Progressive disclosure as seen in journalism / Image source

 

Extreme cases aside, progressive disclosure is simply a must in modern web/app design. Coupled with our increasingly short attention spans, it has become increasingly important to structure information in a way that it doesn’t get in the way of User Experience and good User Experience, given the fact that people are “lazy”, is the one that offers the maximum amount of utility by using the least amount of information. This leads us to symbolism.

Now, humans, besides obviously being lazy, as we all know, are also very visual creatures. This was always the strong point of video games. Being able to visualize various worlds is what makes games so appealing. But one, often overlooked, strong point of game UX is the preference towards symbolism.The ability to transform meaning into symbols was a huge step towards visual decluttering. Let’s take a look at the health indicator/bar as this is a great example. It is perfectly clear, just from the context alone, that a red heart is a representation of how much health your character has. 5/5 hearts? You’re good to go. 1/5 hearts? You’re about to kick the bucket. Simple as that. Better yet, the color red has become associated with in-game health (just as the color blue has become associated mostly with magic).

Using hearts to portray health is a nice way of using symbols to display meaning. It’s also very easy to understand. If you’re hit with an arrow and you lose a heart, this is a clear indicator that you should avoid getting hit by arrows and that you can’t get hit indefinitely as you lose hearts. While trial and error method of learning might not be the best method to use in web design, what games tell us is that using symbols is often superior to text. After all, this is why symbols are becoming so prevalent in digital design – if you can portray meaning using well-known symbols, there is no need to write lines of text. It declutters the digital environment and appeals to our preferences towards the visual. There is a reason why red stop signs portray importance. Symbols are powerful and recognizable. There is a reason why infographics often go viral – they are both heavily visual and symbolic in nature.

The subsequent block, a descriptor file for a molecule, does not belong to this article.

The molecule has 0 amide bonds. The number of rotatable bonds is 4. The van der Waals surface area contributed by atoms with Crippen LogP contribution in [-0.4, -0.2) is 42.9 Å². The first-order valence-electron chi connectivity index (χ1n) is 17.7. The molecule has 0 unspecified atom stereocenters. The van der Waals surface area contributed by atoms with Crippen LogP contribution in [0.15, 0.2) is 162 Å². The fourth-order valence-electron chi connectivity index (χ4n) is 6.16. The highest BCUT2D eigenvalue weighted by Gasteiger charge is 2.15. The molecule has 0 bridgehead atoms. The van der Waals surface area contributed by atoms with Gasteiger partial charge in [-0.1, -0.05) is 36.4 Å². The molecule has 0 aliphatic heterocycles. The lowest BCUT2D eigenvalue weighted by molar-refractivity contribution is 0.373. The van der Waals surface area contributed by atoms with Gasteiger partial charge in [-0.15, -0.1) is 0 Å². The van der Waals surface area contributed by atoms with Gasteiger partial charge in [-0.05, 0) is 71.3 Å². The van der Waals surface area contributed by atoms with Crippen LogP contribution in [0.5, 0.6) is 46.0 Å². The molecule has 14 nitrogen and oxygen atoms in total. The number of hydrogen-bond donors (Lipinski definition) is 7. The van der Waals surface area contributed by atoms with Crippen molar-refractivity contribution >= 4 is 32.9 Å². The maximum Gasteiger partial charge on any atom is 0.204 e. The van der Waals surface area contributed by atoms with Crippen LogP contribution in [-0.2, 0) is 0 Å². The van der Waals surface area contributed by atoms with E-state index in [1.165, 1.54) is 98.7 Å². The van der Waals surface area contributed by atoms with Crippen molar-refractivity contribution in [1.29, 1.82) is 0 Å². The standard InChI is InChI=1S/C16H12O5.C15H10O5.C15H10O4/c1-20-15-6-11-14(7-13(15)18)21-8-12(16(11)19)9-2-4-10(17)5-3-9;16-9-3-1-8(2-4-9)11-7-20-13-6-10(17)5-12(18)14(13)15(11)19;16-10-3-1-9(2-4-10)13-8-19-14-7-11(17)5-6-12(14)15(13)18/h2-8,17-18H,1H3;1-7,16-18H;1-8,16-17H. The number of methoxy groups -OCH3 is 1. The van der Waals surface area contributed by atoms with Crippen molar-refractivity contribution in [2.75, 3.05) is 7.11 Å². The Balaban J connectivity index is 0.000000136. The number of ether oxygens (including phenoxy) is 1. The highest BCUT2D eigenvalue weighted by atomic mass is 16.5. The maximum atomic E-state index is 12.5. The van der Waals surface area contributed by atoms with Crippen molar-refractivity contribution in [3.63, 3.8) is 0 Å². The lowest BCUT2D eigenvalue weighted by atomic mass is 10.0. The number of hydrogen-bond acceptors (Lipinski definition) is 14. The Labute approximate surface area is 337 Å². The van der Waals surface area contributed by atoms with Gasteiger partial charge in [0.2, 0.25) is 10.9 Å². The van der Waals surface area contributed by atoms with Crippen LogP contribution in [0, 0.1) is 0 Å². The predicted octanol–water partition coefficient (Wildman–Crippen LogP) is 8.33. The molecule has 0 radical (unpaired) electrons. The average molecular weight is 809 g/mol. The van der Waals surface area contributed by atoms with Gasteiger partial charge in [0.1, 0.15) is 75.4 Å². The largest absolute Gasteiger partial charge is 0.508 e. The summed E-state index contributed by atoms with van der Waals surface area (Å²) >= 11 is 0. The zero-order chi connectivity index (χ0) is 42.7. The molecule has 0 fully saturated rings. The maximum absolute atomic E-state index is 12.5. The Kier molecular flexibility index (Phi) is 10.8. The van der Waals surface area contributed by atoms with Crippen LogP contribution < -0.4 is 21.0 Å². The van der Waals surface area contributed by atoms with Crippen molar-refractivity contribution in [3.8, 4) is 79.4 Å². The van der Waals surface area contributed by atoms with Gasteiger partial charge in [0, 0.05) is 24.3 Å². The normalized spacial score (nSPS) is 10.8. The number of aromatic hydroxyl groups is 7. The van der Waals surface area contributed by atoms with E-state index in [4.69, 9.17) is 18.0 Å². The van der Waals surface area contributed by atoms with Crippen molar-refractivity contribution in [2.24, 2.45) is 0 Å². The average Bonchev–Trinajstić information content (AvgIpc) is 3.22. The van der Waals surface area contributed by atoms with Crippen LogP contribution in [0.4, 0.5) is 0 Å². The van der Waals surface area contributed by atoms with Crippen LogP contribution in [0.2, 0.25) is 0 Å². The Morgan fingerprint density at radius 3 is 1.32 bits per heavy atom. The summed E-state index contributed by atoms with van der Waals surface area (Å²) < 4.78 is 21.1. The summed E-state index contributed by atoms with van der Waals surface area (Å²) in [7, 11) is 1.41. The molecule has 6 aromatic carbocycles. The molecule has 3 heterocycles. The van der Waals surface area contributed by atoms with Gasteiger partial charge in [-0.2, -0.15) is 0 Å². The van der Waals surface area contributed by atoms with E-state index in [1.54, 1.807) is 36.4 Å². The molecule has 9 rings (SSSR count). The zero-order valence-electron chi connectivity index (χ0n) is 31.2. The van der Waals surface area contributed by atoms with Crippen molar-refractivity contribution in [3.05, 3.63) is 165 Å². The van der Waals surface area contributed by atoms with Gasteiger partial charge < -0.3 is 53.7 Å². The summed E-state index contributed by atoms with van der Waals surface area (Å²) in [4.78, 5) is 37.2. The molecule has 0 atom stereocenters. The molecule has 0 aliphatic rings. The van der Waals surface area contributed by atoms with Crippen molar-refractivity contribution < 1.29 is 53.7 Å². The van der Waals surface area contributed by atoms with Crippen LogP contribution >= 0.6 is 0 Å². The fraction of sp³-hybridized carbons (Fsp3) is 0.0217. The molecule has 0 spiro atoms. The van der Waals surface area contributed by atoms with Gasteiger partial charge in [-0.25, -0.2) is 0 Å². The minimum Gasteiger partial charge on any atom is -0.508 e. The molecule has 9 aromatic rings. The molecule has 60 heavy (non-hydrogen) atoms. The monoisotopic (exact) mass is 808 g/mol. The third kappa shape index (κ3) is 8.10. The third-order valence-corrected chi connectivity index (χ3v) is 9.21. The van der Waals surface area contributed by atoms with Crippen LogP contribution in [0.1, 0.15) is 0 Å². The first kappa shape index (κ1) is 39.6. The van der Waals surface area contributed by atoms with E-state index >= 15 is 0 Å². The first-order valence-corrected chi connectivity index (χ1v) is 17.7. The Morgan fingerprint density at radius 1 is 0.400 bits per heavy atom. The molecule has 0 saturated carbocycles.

This trend towards minimalism in digital design is well documented and, although it does get obnoxious at times, it works like a glove, especially in mobile app design where there is little display space. This is why Tinder, for example, is so successful. It appeals to our visually driven behavior, while using simple symbolism and elegant mechanics.

It’s tough to say where this will lead us. It’s safe to assume that this trend of symbolism will continue as the digital world is becoming more and more visual. Video games, on the other hands, are slowly moving towards completely minimal interfaces where the UX will probably become even more context-based. For the most video games in the near future, removing or minimizing the HUD (head-up display) is probably the next step. An interesting and kind of ridiculous example of playing with minimalism comes from the once hyped Trespasser which had one of the earlier ideas of HUD-less gameplay. The way you’d check your remaining health was to look down where the hearth tattoo on the chest of main heroine would show you how much health you had remaining. While this concept was very unpractical, albeit fun, it did influence a lot of game designers and set the stage for modern games with minimalist HUD.